Presentation on theme: "Chapter 2: Measurement and Calculations"— Presentation transcript:
1Chapter 2: Measurement and Calculations Key concepts:Differentiate between accuracy and precisionApply principles of measurement andsignificant figuresIdentify and use the 7 base SI unitsName and apply units of measurePerform unit conversionsCalculate densityCalculate percent error
2A. Accuracy vs. Precision __________ - How close you are to the correct measurement or calculation based on the standard value.PRECISION__________ - How close your measurements are to EACH OTHERThe density of aluminum is 2.78 g/cm3.Bob calculates the density three times and gets 2.75, 2.79 and 2.77.AVG: 2.77Mary calculates the density three times and gets 4.66, 4.67, and 4.65AVG: 4.66Holden calculates the density three times and gets 10.25, 6.87, and 1.25AVG: 6.12Franz calculates the density three times and gets 2.90, 1.95, 3.44AVG: 2.76ACCURATE AND PRECISEPRECISE BUT NOT ACCURATENIETHER ACCURATE NOR PRECISEACCURATE BUT NOT PRECISE
3B. Measurement Measurement ___________ Something with magnitude, size oramount.Unit________ - Compares what is measured to adefined size.Metric________ - Standard system of measure usingbase 10.SI________ - The international system of measurethat uses only BASE metric units
4B. Measurement Quantitative ___________ - Measurements having numbers orsize.Qualitative___________ - Measurement having subjectivedescriptionsExamples:20 ml of waterThe reaction bubblesUma Thurman is blonde17 g/mlBulldogs are #1QUANTITATIVEQUALITATIVEQUALITATIVEQUANTITATIVEQUALITATIVE
5C. Significant figuresSignificant figures indicate the accuracy of the measuring instrument.2.35 cmLast digit is ESTIMATEDNot possible to estimate ; can only estimate between graduations
6C. Significant figures Consider the following: What’s the estimate? This ruler isn’t as accurate as the previous.
7C. Significant figuresRULEEXAMPLENO. OF SIG FIGSAll nonzero digits and zeros between those digits are significant1 458 g40.7 mmmLeading zeros with decimal points are NOT significant; Ending zeros ARE significant with decimalkgmLmEnding zeros left of the decimal point may or may not be significant. Indication needed.kgkg1.50E4 kg1.500E4 kg43714662534Scientific notation is always in sig fig form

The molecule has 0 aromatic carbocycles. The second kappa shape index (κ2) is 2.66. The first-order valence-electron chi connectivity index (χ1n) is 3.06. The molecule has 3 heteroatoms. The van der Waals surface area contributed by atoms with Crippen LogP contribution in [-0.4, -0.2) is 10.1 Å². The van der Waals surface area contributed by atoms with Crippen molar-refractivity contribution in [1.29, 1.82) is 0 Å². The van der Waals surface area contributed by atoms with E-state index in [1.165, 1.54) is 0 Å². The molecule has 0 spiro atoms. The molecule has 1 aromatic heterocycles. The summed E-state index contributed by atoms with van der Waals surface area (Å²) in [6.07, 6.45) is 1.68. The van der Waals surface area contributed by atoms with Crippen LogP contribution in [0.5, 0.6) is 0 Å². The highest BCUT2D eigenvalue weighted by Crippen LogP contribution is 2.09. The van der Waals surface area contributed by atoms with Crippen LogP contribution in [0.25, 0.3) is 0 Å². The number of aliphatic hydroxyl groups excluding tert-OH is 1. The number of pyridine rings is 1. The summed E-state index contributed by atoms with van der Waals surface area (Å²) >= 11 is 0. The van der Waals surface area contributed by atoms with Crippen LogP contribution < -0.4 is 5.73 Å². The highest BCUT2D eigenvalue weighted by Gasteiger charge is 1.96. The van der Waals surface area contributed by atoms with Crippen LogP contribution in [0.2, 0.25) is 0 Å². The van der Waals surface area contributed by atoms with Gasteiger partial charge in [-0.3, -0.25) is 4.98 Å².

8C. Significant figures ADDITION AND SUBTRACTION Answer has as many DECIMAL POINTS as the part with the LEAST decimals.5.44 – = – == =2.832.8294-13.4-13.422.1560.40.358
9C. Significant figures MULTIPLICATION AND DIVISION Answer can only contain as many SIG FIGS as the part with the LEAST sig figs8.15 x 6 = / 0.87 =1.2 x 1010 = / 1.50 =48.9500.291200121211.4
10C. Significant figuresHow about this one: (not in your notes; use calc)20
11Scientific researchers use ONLY these units! D. SI base unitsQuantityUnitAbb.MetermLengthMassKilogramkgTimeSecondsTemperatureKelvinKAmount of substanceMolemolE. CurrentAmpereALuminous intensitycandelacdWe won’tScientific researchers use ONLY these units!
12D. SI Base units cont. Derived units – Made up of the base units QuantitySI UnitOther UnitsAreaVolumeDensitySpeedEnergyacres, cm2, ft2m2m3L, gal, cm3mi/hr, ft/sCalorie, kWhr
13E. Unit Conversions – metric prefixes kilohectodecaunitdecicentimillikinghectorDoesn'tUsuallyDrinkChocolatemilkEXAMPLES1 000g = ________ Kg dam = _______ mm0.23 Kg =________ dg cL = ________ HL345 DaL = _____ Km Km = ___________ mm
14F. Metric conversions – conversion factors All conversions start with an EQUALITY1 inch is the same as 2.54 cm1 inch = 2.54 cmEqualities are turned into conversion factors:Notice the top and bottom are same length!
15F. Metric conversions – conversion factors Convert 34 inches to centimeters2.54cm34 in86.36 cm1inConversion factor goes here
16F. Metric conversions – conversion factors MULTI- STEPThe Bulldogs need 550 cm for a first down. How many yards is that?Plan: cm inch feet yardsyd1in1ft1550 cm6 yards2.54cm12in3ft
17F. Metric conversions – conversion factors A baseball is thrown 60 ft/s. How fast is this in miles/hour?Two things to convert. Do one at a time.1. ft miles2. s min hours1mi60s60min40.91 mi/hr5280ft1min1hr
18F. Metric conversions – powered units Misconception: 1 m = 100 cm but1m3 ≠ 100 cm3So, 100x100x100 = 1,000,000 cm31 m3 cube1 m100 cmIf the unit is cubed, you cube the numbers too1 m(1 m)3 = (100 cm)3100 cm1 m1 m3 = 1,000,000 cm3100 cm
19F. Metric conversions – Volumes 1 ml = 1 cm3Critical equality:How many liters of fuel does a 300 m3 tank hold?11,000,000cm31mlL300 m3300,000 L11mlm3cm31,000Or you could do King Hector
24G. Density, cont. Units: When measuring LxWxH When measuring Volume w/ cylinder
25G. Density, cont.A liquid has a density of 0.87 g/mL. What volume is occupied by 25 g of the liquid?Given:Work:D = 0.87 g/mLV = ?M = 25 g
26H. Percent Error %E = Percent error Va = Accepted value Ve = Experimental valueExample:A student measures the density of a solid as 3.42 g/cc. The solid really has a density of 3.76 g/cc. Calculate the percent error. cc = cubic centimeterVa = 3.76 g/cc Ve = 3.42 g/cc
27Watch parentheses here!!! H. Percent Error, contGiven:Work:Va = 3.76 g/cc Ve = 3.42 g/ccWatch parentheses here!!!%E =%E = 9.04% (sig figs)You can ignore negative signs. A positive percent means the accepted value is higher than your value. A negative means it’s lower.